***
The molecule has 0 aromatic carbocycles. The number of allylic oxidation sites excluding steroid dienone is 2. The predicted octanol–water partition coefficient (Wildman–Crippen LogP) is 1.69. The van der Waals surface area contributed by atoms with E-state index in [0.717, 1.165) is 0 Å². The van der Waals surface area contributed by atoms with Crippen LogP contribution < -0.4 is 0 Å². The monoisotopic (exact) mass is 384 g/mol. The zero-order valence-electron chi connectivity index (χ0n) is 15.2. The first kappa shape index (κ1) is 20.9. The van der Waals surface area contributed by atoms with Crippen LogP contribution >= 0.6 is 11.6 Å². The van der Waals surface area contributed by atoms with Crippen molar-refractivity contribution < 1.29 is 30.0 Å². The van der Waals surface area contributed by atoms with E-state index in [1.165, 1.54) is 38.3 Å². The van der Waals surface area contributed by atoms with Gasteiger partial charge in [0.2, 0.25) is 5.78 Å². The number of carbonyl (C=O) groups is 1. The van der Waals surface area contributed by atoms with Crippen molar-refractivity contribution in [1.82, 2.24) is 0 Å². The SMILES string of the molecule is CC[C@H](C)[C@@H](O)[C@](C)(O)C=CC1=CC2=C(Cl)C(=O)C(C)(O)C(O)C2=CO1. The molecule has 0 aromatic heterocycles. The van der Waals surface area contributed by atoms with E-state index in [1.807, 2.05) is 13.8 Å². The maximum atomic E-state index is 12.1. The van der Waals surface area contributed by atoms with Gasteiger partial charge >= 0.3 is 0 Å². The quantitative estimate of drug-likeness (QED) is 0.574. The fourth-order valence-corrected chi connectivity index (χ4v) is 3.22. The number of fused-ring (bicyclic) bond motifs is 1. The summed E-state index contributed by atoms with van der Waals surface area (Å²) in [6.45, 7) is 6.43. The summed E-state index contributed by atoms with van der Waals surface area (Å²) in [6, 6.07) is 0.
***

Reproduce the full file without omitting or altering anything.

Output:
The molecule has 0 aromatic carbocycles. The number of allylic oxidation sites excluding steroid dienone is 2. The predicted octanol–water partition coefficient (Wildman–Crippen LogP) is 1.69. The van der Waals surface area contributed by atoms with E-state index in [0.717, 1.165) is 0 Å². The van der Waals surface area contributed by atoms with Crippen LogP contribution < -0.4 is 0 Å². The monoisotopic (exact) mass is 384 g/mol. The zero-order valence-electron chi connectivity index (χ0n) is 15.2. The first kappa shape index (κ1) is 20.9. The van der Waals surface area contributed by atoms with Crippen LogP contribution >= 0.6 is 11.6 Å². The van der Waals surface area contributed by atoms with Crippen molar-refractivity contribution < 1.29 is 30.0 Å². The van der Waals surface area contributed by atoms with E-state index in [1.165, 1.54) is 38.3 Å². The van der Waals surface area contributed by atoms with Gasteiger partial charge in [0.2, 0.25) is 5.78 Å². The number of carbonyl (C=O) groups is 1. The van der Waals surface area contributed by atoms with Crippen molar-refractivity contribution in [1.82, 2.24) is 0 Å². The SMILES string of the molecule is CC[C@H](C)[C@@H](O)[C@](C)(O)C=CC1=CC2=C(Cl)C(=O)C(C)(O)C(O)C2=CO1. The molecule has 0 aromatic heterocycles. The van der Waals surface area contributed by atoms with E-state index in [1.807, 2.05) is 13.8 Å². The maximum atomic E-state index is 12.1. The van der Waals surface area contributed by atoms with Gasteiger partial charge >= 0.3 is 0 Å². The quantitative estimate of drug-likeness (QED) is 0.574. The fourth-order valence-corrected chi connectivity index (χ4v) is 3.22. The number of fused-ring (bicyclic) bond motifs is 1. The summed E-state index contributed by atoms with van der Waals surface area (Å²) in [6.45, 7) is 6.43. The summed E-state index contributed by atoms with van der Waals surface area (Å²) in [6, 6.07) is 0.